About a decade ago, Welsh doctor and academic Nefyn Williams wrote an editorial about one of his patients asking him whether the damage to his painful knees, which had been diagnosed as degenerative change, was wear and tear. Williams highlighted how poor this choice of words was in his editorial “Words that harm: words that heal”.
In his view, wear and tear, as well as degenerative change designated a passive, helpless state in which the patient could but wait for the damage to increase and spread, engulfed in a gloomy prognosis of ensuing pain and disability. Yet this was not the inevitable future for the patient.
There is hope for osteoarthritis patients, as roughly one-third go on to reverse some of the damage. Williams warned that “the words we use to describe illness are very important”, and indeed a wealth of studies indicate that our perceived understanding of a potential illness greatly influences both the outcome of the illness and our way of coping with it.
Fast-forward to early last month, when young New Zealanders were encouraged in a 1News article to head to Eden Park stadium for their dot. The GotYaDot campaign is a Māori-led initiative encouraging youth to get vaccinated against Covid-19, in a bid to connect the dots and protect everyone in the community.
Initiated by musician Pere Wihongi, from Te Tai Tokerau, the Ira Dot (ira being the Māori word for “dot”) was born, following Wihongi’s observation that the word vaccine needed to be replaced by something more positive. Wihongi explains that vaccine was “language that ha[d] become triggering”.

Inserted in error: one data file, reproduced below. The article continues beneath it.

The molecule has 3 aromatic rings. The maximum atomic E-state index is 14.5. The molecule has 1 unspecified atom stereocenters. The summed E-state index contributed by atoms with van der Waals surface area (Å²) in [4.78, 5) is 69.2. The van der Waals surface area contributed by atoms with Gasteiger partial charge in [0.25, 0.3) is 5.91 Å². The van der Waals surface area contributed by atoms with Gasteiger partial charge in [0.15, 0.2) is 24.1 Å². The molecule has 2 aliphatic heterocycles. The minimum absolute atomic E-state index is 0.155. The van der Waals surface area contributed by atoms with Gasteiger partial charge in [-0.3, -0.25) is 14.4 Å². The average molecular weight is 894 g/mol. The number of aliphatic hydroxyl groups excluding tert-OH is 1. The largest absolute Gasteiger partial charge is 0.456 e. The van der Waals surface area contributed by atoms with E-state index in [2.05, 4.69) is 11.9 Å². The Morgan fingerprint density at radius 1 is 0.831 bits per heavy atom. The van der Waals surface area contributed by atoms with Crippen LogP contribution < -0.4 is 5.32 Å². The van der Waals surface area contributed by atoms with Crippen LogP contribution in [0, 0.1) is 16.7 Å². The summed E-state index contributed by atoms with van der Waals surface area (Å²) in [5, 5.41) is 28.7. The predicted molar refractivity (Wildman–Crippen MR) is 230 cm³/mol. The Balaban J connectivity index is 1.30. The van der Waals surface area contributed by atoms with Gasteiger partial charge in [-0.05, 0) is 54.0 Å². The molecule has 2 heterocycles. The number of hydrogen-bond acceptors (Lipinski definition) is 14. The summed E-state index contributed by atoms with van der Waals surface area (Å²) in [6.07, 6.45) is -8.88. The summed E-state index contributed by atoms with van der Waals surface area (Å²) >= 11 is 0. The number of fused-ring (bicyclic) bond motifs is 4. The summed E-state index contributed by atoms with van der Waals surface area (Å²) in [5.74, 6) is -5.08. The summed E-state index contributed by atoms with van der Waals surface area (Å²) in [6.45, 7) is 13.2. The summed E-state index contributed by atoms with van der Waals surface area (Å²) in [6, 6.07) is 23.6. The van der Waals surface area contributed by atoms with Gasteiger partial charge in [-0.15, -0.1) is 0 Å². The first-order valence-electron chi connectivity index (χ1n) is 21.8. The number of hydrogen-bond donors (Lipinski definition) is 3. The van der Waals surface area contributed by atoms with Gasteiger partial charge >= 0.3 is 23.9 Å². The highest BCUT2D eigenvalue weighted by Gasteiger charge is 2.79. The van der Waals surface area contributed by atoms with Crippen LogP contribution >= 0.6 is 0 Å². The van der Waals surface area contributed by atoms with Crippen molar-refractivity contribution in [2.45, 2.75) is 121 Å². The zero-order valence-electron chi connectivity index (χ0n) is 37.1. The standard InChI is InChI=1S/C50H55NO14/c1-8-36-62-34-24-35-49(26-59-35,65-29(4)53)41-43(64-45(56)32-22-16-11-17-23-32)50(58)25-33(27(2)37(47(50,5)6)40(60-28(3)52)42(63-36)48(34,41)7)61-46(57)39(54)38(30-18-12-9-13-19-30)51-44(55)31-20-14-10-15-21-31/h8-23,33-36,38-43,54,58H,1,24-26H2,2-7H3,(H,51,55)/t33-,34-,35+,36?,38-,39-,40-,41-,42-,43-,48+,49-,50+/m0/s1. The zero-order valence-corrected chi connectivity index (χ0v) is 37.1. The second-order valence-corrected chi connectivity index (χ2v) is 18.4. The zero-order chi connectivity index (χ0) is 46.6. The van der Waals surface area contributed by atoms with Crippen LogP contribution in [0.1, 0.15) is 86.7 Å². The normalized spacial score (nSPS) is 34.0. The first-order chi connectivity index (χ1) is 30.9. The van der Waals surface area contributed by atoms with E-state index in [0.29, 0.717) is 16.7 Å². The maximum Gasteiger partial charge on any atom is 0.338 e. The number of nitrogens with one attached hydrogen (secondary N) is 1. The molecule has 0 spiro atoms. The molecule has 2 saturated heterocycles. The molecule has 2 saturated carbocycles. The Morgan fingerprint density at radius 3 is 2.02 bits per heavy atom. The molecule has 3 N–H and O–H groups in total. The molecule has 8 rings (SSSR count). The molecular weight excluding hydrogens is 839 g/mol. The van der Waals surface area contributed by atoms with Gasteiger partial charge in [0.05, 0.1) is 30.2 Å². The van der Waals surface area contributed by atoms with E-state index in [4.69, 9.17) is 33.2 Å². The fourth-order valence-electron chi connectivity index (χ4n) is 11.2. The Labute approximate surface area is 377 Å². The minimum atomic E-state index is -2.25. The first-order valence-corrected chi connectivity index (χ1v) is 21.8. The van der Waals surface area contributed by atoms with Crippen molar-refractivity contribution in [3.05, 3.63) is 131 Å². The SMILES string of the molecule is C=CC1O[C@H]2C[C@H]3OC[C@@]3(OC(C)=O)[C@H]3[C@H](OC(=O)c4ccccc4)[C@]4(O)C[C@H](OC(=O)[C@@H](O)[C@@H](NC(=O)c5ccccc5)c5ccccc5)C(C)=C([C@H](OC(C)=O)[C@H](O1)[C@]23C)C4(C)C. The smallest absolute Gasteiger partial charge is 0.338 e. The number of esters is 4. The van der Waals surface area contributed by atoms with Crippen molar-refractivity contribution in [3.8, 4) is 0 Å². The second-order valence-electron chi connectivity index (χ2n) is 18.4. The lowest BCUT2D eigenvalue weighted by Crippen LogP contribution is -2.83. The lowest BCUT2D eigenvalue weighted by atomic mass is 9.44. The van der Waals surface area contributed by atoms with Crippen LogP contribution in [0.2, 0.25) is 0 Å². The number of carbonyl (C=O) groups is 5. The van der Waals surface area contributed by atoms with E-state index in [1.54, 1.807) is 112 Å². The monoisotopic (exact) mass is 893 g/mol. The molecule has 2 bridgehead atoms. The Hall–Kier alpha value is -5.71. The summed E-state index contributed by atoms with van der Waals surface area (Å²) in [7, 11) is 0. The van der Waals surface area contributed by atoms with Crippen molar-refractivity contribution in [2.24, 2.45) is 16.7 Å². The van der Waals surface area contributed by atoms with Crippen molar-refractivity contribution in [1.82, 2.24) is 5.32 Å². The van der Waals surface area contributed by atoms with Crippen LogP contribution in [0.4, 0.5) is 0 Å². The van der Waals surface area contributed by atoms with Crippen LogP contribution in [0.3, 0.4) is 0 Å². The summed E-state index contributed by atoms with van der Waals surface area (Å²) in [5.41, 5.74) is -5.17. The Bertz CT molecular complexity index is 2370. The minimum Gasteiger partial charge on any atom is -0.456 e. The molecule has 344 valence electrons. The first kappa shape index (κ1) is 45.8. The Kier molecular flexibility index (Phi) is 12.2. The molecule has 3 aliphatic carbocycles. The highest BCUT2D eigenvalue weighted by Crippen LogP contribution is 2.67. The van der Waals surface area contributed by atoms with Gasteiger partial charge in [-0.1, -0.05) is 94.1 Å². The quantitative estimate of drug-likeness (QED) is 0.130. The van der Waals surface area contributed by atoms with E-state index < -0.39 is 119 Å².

The campaign went on to achieve massive success. Here is another indication of just how powerful the spin of words can be. While vaccines and jabs are reminiscent, for some, of painful mandate debates and of piercing needles coming forcefully at you, who could be scared of a harmless dot?
From inevitable cartilage damage to repackaging of painful vaccines, medical discourse is particularly apt in revealing the power of language in shaping our view of reality. Specifically, medicine is laden with two linguistic strategies: metaphors, just like the ones I have discussed above, and distancing strategies.
In a previous article, I described metaphors related to Covid-19. It turns out metaphors are everywhere in medicine, not just in connection to Covid-19. This is because illness and disease make us uncomfortable, and we resort to metaphors and euphemisms to avoid openly discussing them. Secondly, metaphors offer excellent bypasses for medical jargon unfamiliar to most patients.
Another strategy used in medical settings is distancing. In a bid to appear more objective, doctors use distancing language: The CT scan shows an unusual growth. But the CT scan did not perform or interpret itself. Distancing has the unfortunate consequence of placing patients in the background and the disease on centre stage: the tumour has returned.
What’s really odd is that not only does the wording used by doctors affect the patients and their outcomes, but it also seems to conversely reshape the physician’s own view of the patient – often seen as a passive passenger, merely experiencing what is happening to them, the wear and tear, with little ownership or control over it.
Williams was really on to something: words can harm, and they can heal. The language used does matter, and nowhere is the evidence of the tight relationship between body and mind more compelling than within the realm of medicine.